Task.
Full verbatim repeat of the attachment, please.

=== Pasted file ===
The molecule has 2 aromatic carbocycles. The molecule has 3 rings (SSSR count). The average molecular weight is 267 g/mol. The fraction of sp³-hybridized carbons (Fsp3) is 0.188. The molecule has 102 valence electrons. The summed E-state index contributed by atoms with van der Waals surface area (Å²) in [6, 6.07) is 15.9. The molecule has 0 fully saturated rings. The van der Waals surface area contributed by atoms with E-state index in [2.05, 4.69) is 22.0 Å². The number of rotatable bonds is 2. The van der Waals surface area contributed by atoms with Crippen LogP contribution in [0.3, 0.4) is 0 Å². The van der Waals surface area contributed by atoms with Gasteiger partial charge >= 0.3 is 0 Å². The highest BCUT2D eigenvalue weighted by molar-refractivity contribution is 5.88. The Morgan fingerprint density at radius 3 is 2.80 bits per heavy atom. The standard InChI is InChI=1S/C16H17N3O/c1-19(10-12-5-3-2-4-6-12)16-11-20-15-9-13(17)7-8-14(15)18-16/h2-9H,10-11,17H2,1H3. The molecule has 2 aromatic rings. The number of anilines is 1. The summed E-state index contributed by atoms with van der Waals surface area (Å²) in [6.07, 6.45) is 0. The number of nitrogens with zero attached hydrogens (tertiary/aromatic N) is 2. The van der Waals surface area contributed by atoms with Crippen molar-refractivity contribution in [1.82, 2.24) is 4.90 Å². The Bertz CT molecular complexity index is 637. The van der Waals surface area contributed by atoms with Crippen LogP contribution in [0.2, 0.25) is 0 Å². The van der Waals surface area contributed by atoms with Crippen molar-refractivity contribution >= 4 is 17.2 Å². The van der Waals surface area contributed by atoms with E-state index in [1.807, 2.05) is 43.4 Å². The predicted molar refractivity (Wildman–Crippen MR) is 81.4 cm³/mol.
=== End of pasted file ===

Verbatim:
The molecule has 2 aromatic carbocycles. The molecule has 3 rings (SSSR count). The average molecular weight is 267 g/mol. The fraction of sp³-hybridized carbons (Fsp3) is 0.188. The molecule has 102 valence electrons. The summed E-state index contributed by atoms with van der Waals surface area (Å²) in [6, 6.07) is 15.9. The molecule has 0 fully saturated rings. The van der Waals surface area contributed by atoms with E-state index in [2.05, 4.69) is 22.0 Å². The number of rotatable bonds is 2. The van der Waals surface area contributed by atoms with Crippen LogP contribution in [0.3, 0.4) is 0 Å². The van der Waals surface area contributed by atoms with Gasteiger partial charge >= 0.3 is 0 Å². The highest BCUT2D eigenvalue weighted by molar-refractivity contribution is 5.88. The Morgan fingerprint density at radius 3 is 2.80 bits per heavy atom. The standard InChI is InChI=1S/C16H17N3O/c1-19(10-12-5-3-2-4-6-12)16-11-20-15-9-13(17)7-8-14(15)18-16/h2-9H,10-11,17H2,1H3. The molecule has 2 aromatic rings. The number of anilines is 1. The summed E-state index contributed by atoms with van der Waals surface area (Å²) in [6.07, 6.45) is 0. The number of nitrogens with zero attached hydrogens (tertiary/aromatic N) is 2. The van der Waals surface area contributed by atoms with Crippen molar-refractivity contribution in [1.82, 2.24) is 4.90 Å². The Bertz CT molecular complexity index is 637. The van der Waals surface area contributed by atoms with Crippen LogP contribution in [0.2, 0.25) is 0 Å². The van der Waals surface area contributed by atoms with Crippen molar-refractivity contribution >= 4 is 17.2 Å². The van der Waals surface area contributed by atoms with E-state index in [1.807, 2.05) is 43.4 Å². The predicted molar refractivity (Wildman–Crippen MR) is 81.4 cm³/mol.